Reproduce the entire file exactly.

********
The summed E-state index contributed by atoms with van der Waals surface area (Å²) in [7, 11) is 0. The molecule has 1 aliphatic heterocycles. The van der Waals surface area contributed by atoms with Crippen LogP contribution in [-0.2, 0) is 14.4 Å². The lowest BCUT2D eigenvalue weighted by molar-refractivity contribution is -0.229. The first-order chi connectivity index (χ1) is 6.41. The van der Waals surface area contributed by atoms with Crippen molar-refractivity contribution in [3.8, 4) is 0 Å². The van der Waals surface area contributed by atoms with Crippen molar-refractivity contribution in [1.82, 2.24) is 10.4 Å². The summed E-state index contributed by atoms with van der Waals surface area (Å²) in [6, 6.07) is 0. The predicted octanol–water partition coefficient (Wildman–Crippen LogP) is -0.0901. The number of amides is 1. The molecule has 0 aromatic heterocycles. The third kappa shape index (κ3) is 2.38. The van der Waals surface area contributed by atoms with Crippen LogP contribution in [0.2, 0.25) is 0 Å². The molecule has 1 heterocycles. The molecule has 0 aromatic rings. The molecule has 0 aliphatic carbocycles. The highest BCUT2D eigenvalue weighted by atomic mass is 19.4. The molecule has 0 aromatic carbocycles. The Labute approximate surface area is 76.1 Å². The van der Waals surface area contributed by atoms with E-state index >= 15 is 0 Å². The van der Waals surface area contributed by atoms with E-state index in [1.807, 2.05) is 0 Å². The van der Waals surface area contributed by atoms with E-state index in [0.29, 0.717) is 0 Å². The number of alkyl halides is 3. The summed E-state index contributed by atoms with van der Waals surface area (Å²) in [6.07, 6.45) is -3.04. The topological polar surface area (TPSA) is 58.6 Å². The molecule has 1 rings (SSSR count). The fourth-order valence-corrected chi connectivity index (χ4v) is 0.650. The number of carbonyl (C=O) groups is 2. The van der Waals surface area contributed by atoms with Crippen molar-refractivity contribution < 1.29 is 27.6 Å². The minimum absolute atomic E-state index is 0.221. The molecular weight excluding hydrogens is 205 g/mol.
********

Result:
The summed E-state index contributed by atoms with van der Waals surface area (Å²) in [7, 11) is 0. The molecule has 1 aliphatic heterocycles. The van der Waals surface area contributed by atoms with Crippen LogP contribution in [-0.2, 0) is 14.4 Å². The lowest BCUT2D eigenvalue weighted by molar-refractivity contribution is -0.229. The first-order chi connectivity index (χ1) is 6.41. The van der Waals surface area contributed by atoms with Crippen molar-refractivity contribution in [3.8, 4) is 0 Å². The van der Waals surface area contributed by atoms with Crippen molar-refractivity contribution in [1.82, 2.24) is 10.4 Å². The summed E-state index contributed by atoms with van der Waals surface area (Å²) in [6, 6.07) is 0. The predicted octanol–water partition coefficient (Wildman–Crippen LogP) is -0.0901. The number of amides is 1. The molecule has 0 aromatic heterocycles. The third kappa shape index (κ3) is 2.38. The van der Waals surface area contributed by atoms with Crippen LogP contribution in [0.2, 0.25) is 0 Å². The molecule has 1 heterocycles. The molecule has 0 aromatic rings. The molecule has 0 aliphatic carbocycles. The highest BCUT2D eigenvalue weighted by atomic mass is 19.4. The molecule has 0 aromatic carbocycles. The Labute approximate surface area is 76.1 Å². The van der Waals surface area contributed by atoms with E-state index >= 15 is 0 Å². The van der Waals surface area contributed by atoms with E-state index in [1.807, 2.05) is 0 Å². The van der Waals surface area contributed by atoms with E-state index in [0.29, 0.717) is 0 Å². The number of alkyl halides is 3. The summed E-state index contributed by atoms with van der Waals surface area (Å²) in [6.07, 6.45) is -3.04. The topological polar surface area (TPSA) is 58.6 Å². The molecule has 1 rings (SSSR count). The fourth-order valence-corrected chi connectivity index (χ4v) is 0.650. The number of carbonyl (C=O) groups is 2. The van der Waals surface area contributed by atoms with Crippen molar-refractivity contribution < 1.29 is 27.6 Å². The minimum absolute atomic E-state index is 0.221. The molecular weight excluding hydrogens is 205 g/mol.